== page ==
• HLN
  • MSNBC
  • Spectrum News
  • Weather Channel

Travel

  • A & E
  • Bravo
  • Food
  • HGTV
  • Nat Geo
  • SYFY
  • WE TV

Entertainment

  • AMC
  • BET
  • CMT
  • Comedy Central
  • Fox Movies
  • FXX
  • GSN
  • Hallmark
  • Hallmark Movie
  • Lifetime
  • Lifetime Movie Network
  • MTV
  • MTV2
  • OWN
  • Oxygen
  • SPIKE
  • TBS
  • TCM
  • TNT
  • TruTV
  • USA
  • VH1

Latino

  • BeIN Sports
  • El Rey
  • Galavision
  • Telemundo
  • Univision

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Doug Spry
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Doug Spry

Good luck. DirecTV now is done.

Doug
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Doug

Coffee was commonly sold in “one-pound” cans, and held 1 lb… When the price of coffee increases, coffee manufacturers reduced the sizes of the cans and kept the cost the same. Ice cream was commonly sold in half-gallon containers. They held 0.5 gallons of frozen ice cream. They are now commonly sold in 1.75 or 1.5 quart containers, with their shapes altered to make them “look” like the old half-gallon containers. (The fact they are no longer sold as “bricks”, but as tubs doesn’t help the consumer notice the difference when standing in the frozen food aisle.) This was done… Read more »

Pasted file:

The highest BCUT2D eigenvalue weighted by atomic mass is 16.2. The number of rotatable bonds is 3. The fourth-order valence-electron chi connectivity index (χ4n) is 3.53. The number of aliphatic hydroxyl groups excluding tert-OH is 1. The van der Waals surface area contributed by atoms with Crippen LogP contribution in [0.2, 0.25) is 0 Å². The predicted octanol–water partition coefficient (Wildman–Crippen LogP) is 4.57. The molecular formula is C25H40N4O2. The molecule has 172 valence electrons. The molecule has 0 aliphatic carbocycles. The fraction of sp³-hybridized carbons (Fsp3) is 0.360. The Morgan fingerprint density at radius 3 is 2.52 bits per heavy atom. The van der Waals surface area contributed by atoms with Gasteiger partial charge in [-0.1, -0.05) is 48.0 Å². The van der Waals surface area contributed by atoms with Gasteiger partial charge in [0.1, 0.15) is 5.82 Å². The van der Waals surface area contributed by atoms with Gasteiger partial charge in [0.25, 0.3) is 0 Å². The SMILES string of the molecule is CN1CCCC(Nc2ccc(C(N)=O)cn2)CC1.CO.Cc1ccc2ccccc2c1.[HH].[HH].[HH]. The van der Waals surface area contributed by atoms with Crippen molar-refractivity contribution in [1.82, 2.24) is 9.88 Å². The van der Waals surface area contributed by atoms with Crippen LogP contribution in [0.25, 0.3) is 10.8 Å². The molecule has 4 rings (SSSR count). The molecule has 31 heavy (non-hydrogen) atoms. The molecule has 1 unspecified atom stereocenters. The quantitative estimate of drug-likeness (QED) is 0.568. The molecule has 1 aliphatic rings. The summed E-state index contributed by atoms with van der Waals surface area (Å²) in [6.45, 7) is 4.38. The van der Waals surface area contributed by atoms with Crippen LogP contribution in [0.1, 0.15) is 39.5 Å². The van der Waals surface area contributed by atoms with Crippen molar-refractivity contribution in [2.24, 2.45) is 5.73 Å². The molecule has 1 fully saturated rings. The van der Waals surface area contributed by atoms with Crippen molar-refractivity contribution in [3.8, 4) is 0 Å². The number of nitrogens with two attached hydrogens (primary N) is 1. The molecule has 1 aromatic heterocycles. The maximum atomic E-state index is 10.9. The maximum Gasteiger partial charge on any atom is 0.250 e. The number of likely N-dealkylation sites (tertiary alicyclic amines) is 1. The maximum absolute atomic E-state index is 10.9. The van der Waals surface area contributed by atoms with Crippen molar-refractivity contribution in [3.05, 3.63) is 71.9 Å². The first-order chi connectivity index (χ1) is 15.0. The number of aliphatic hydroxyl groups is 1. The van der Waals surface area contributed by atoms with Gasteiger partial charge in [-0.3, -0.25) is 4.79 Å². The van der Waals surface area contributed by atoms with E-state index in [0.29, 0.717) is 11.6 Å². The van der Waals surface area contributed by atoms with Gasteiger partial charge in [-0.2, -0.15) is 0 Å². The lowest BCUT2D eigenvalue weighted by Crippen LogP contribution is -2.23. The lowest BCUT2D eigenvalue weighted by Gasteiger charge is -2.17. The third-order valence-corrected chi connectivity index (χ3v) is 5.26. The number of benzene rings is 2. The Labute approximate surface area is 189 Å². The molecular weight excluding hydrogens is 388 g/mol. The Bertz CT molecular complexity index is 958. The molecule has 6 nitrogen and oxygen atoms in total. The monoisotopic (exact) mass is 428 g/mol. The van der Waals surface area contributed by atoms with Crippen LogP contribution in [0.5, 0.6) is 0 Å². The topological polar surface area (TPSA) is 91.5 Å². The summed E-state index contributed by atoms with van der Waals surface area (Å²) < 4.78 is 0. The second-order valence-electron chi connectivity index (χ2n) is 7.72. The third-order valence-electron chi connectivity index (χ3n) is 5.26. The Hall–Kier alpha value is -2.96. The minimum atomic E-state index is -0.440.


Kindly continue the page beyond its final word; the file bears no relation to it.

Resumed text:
Doris
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Doris

Thanks for the heads up! Will be switching ASAP

Ty
Guest
Ty

Hmm… I’ve gotten an email from AT&T trying to get me to switch to the new plans but haven’t received any notification of price increases.

Rich
Guest
Rich

I went to cancel DirectTV now because of the price increase and they offered me $10 off for the next three months LOL…

Daryl C
Guest
Daryl C

So, I jumped on this to get the previous Live a Little channel pkg, showtime and HBO grandfathered in. I’ve had no issues with the streaming or picture quality. The guide is fine. But, the DVR and the forced commercials in the On Demand content are a killer. Can’t pause live TV, where the controls do work, you can’t see where you are going. The commercials for On Demand content load like youtube or free channels, ie., they don’t play seamlessly, and there are like 3 or 4 of them at a time, many times throughout the programing. I expect… Read more »

Guiltinan
Guest
Guiltinan

This is just awful. I am going to need info on this email and emails. I appreciate this.
Thanks for letting me know.

Josh
Guest
Josh

What a joke. DIRECTV NOW was way too expensive BEFORE. The services are just insane. Stuff like this used to cost $16 a month, and that was too expensive.